Milling Your Own Flour/Homemade Bread
Unbelievably, I had some extra time for another post. 😉
This post is looong overdue. About a year and a half ago, I began using the Nutrimill to grind wheat berries into fresh flour at home. (Can’t believe it’s been that long already – wow.) Anyhow, Rebekah asked me about the use of it and wanted pictures of the process. I’ve had these pictures nearly that whole time on my computer just waiting for me to type a decent post…I’ve fiinally gotten around to it! 😯 😳 Sorry, Rebekah…
Without further ado, here is my photo demonstration for those who are curious/never used a grain mill before and would like to see the process. 🙂 (Updated 2/8/07: Commentary completed.)
All the components of the Nutrimill clean and ready to be assembled.
Attach separator cup.
Insert black mesh filter.
Attach lid to flour bowl. The black rubber seal can be troublesome – it fits tightly which is what you want but it can be very “sticky” making it very difficult to twist on. Rubbing a touch of flour around the seal helps relieve this.
Now, itsert the assembled flour bowl into the mill aligning the grey hole that you see to the right of the filter with the grey tube/hole that you see on the left side of the mill. Be sure that the bowl is firmly pushed in so that the flour that will be going through this tube into the bowl does not escape and make a mess by blowing into the air.
Add hopper attachment to top of mill.
Put the lid on. (For those who only need to mill a cup or two of flour at a time, you can skip the above step and put the lid directly on the hopper.)
The mill is now already to use! 🙂
Time for the wheat berries. Measure by the cup. I have found the mill approx. doubles the amount. (1 cup = nearly 2 cups flour.) So, if your recipe calls for 10 cups of flour, mill 6 cups of grain.
Be sure to check the grain for foreign objects such as small rocks, etc. The grain is generally very clean but I have found a small rock a couple of times so it is a good precaution to always take.
Pour grain into the hopper.
Hopper filled and machine ready to start. (With the Nutrimill, you can add grain during the milling process without stopping the machine so don’t worry if this isn’t all the grain you needed for your recipe or wanted to mill at this time.) Put the lid on, adjust your dial settings and turn the mill on.
That’s it – simple as pie! 🙂 Don’t forget to protect your hearing. The Nutrimill is touted as one of the quietest mills…but it’s not that quiet…at least not for us. We’re very conscientious about it around here and have several pairs of “ear muffs” or sponge/foam inserts to use for our ears for everything from cutting wood to milling grain! Or, your fingers can work just as well… 😀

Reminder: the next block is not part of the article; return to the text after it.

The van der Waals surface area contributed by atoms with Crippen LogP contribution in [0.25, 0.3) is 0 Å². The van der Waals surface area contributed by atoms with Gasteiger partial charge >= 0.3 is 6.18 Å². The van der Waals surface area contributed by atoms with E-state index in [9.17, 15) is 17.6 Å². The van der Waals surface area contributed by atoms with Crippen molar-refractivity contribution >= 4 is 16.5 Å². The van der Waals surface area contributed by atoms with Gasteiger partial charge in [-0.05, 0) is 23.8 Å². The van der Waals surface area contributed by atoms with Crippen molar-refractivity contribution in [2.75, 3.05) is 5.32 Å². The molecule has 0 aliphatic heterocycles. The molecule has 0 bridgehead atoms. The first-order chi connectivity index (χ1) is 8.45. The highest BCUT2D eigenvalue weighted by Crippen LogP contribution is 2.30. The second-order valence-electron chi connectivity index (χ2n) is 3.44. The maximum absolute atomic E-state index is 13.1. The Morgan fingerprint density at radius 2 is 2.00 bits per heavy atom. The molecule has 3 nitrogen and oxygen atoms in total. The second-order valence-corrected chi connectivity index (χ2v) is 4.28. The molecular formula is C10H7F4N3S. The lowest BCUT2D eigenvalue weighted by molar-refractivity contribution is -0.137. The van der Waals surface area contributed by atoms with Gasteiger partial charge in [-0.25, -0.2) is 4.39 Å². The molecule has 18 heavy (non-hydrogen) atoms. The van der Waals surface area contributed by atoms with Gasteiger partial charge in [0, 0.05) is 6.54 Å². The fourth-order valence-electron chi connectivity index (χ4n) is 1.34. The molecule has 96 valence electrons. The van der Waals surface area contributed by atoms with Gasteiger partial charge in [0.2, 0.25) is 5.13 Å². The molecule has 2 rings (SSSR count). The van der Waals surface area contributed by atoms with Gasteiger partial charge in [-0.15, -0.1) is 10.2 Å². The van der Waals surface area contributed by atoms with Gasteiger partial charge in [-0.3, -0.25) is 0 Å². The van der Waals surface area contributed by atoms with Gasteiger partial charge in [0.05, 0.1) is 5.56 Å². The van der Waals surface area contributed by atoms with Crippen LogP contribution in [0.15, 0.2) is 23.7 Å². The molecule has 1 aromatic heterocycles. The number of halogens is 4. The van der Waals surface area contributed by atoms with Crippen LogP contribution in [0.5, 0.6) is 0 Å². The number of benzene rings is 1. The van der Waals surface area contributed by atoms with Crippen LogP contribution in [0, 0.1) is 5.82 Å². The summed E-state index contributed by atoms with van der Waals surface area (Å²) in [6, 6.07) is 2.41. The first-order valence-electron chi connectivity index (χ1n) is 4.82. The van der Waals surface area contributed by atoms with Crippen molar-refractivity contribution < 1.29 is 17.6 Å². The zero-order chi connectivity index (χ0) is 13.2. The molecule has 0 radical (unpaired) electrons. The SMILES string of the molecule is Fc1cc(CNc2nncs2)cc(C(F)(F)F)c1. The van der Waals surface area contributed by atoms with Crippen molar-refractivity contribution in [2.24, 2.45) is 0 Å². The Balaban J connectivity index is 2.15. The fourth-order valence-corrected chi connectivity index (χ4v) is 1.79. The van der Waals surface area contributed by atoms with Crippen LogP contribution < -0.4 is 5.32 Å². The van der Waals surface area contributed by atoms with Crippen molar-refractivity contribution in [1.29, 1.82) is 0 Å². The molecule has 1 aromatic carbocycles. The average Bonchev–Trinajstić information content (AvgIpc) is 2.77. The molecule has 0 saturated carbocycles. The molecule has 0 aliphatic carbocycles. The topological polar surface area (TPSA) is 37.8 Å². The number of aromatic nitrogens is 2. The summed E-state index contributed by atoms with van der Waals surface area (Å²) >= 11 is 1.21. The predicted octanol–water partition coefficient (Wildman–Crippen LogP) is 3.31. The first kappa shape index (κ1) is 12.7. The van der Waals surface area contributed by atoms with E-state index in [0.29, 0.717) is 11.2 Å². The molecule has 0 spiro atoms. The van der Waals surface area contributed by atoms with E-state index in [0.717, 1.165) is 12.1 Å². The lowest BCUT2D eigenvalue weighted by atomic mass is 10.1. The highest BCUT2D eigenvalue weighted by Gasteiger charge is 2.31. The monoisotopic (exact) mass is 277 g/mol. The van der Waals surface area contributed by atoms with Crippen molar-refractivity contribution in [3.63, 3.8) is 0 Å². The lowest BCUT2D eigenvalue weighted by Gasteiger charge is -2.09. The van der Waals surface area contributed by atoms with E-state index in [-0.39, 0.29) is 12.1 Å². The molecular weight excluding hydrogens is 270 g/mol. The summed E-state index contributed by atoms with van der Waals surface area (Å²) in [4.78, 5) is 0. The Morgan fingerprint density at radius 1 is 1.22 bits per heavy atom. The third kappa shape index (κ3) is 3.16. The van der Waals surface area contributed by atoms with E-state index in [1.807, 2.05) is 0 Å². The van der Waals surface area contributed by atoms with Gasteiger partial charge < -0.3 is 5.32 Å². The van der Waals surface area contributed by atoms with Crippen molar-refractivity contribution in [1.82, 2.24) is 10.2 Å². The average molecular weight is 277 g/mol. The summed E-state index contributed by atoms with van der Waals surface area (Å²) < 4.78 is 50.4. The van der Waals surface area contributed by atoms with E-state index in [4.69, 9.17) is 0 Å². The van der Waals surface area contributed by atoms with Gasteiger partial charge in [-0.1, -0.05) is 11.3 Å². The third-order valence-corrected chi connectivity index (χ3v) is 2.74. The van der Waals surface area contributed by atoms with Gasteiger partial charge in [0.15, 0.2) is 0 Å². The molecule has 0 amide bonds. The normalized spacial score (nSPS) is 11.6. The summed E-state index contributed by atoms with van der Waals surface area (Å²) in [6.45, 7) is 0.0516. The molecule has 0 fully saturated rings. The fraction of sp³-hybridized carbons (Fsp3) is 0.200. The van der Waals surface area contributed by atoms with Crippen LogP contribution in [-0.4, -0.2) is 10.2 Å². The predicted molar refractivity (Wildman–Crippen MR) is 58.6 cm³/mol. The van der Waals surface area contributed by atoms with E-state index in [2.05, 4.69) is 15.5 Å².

After milling is complete, this is what the filter will look like. It needs to be dusted off as thoroughly as possible then rinsed and set aside to dry. Be sure to get as much dry flour out of it before rinsing or it will get “globby” and harder to clean out.
Opening the lid reveals wonderfully warm and great smelling flour! Be sure to tap the lid before removing it completely to settle the flour well down into the bowl and to knock it off the lid so that you won’t have too much of a floury mess on your counter.
Your flour is now ready to be made into or to feed a great nutrious sourdough starter! (Don’t forget the kefir. 😉 )
Or, if you do not prefer to use a starter, it is ready to use in whatever your favorite recipe is. Here I am using it for a few quick loaves with a non-starter recipe. The yeast mixture is nice and bubbly and ready for the addtion of more flour.
Mixing in more fresh whole wheat flour. When your dough is not sticky any more, it is ready for kneading. Kneading time varies but 10 – 15 min. should be sufficient. A nice “elastic” look to the dough is what you are aiming for. If you are new to making bread, time and experience will teach you how the dough should look and feel – don’t give up if your first loaves are a little heavy, etc. Hang in there – you’ll this wonderful art before long! 🙂
Dough is shaped and in the bread pans ready for it’s first rise. General instructions are to let it double in size, punch down and let it set for a second rise (approx. an hour). Put in the oven for your favorite recipes recommended time and temp.
Mmm-mmm-mmm Hot fresh homemade whole wheat bread from your own milled grain!! You can see, smell and taste the difference! If you’ve been wanting a mill but haven’t been sure you could justify the expense, don’t hesitate to start saving for one or buy one outright if you can. The nutritional benefits along with the ease, simplicity and pleasure of milling your own grain is definitely worth it in my opinion. Don’t forget – husbands usually don’t hesitate in providing themselves with the tools necessary for them to do their jobs or hobbies – don’t feel guilty providing yourself with the necessary tools to do your job of taking the best care of your family that you can! 😀